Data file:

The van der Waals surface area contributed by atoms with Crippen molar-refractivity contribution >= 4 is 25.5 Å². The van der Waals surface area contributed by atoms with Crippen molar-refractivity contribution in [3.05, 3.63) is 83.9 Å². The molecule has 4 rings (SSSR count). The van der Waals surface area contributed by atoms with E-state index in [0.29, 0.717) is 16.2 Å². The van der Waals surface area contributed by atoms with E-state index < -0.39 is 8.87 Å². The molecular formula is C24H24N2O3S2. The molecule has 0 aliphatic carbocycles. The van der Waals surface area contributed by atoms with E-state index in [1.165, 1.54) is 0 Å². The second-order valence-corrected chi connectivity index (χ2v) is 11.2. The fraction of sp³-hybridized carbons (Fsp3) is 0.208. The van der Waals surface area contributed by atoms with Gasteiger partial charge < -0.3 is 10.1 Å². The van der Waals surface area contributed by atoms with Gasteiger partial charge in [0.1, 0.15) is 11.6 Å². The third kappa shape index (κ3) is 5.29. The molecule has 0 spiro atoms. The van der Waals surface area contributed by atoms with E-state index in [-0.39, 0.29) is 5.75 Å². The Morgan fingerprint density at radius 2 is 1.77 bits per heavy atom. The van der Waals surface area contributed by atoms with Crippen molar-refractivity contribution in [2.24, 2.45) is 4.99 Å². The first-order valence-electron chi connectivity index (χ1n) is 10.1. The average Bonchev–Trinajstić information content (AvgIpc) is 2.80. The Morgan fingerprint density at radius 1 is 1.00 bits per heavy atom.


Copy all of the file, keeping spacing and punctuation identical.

The van der Waals surface area contributed by atoms with Crippen molar-refractivity contribution >= 4 is 25.5 Å². The van der Waals surface area contributed by atoms with Crippen molar-refractivity contribution in [3.05, 3.63) is 83.9 Å². The molecule has 4 rings (SSSR count). The van der Waals surface area contributed by atoms with E-state index in [0.29, 0.717) is 16.2 Å². The van der Waals surface area contributed by atoms with E-state index < -0.39 is 8.87 Å². The molecular formula is C24H24N2O3S2. The molecule has 0 aliphatic carbocycles. The van der Waals surface area contributed by atoms with E-state index in [1.165, 1.54) is 0 Å². The second-order valence-corrected chi connectivity index (χ2v) is 11.2. The fraction of sp³-hybridized carbons (Fsp3) is 0.208. The van der Waals surface area contributed by atoms with Gasteiger partial charge < -0.3 is 10.1 Å². The van der Waals surface area contributed by atoms with Gasteiger partial charge in [0.1, 0.15) is 11.6 Å². The third kappa shape index (κ3) is 5.29. The molecule has 0 spiro atoms. The van der Waals surface area contributed by atoms with E-state index in [-0.39, 0.29) is 5.75 Å². The Morgan fingerprint density at radius 2 is 1.77 bits per heavy atom. The van der Waals surface area contributed by atoms with Crippen molar-refractivity contribution in [2.24, 2.45) is 4.99 Å². The first-order valence-electron chi connectivity index (χ1n) is 10.1. The average Bonchev–Trinajstić information content (AvgIpc) is 2.80. The Morgan fingerprint density at radius 1 is 1.00 bits per heavy atom.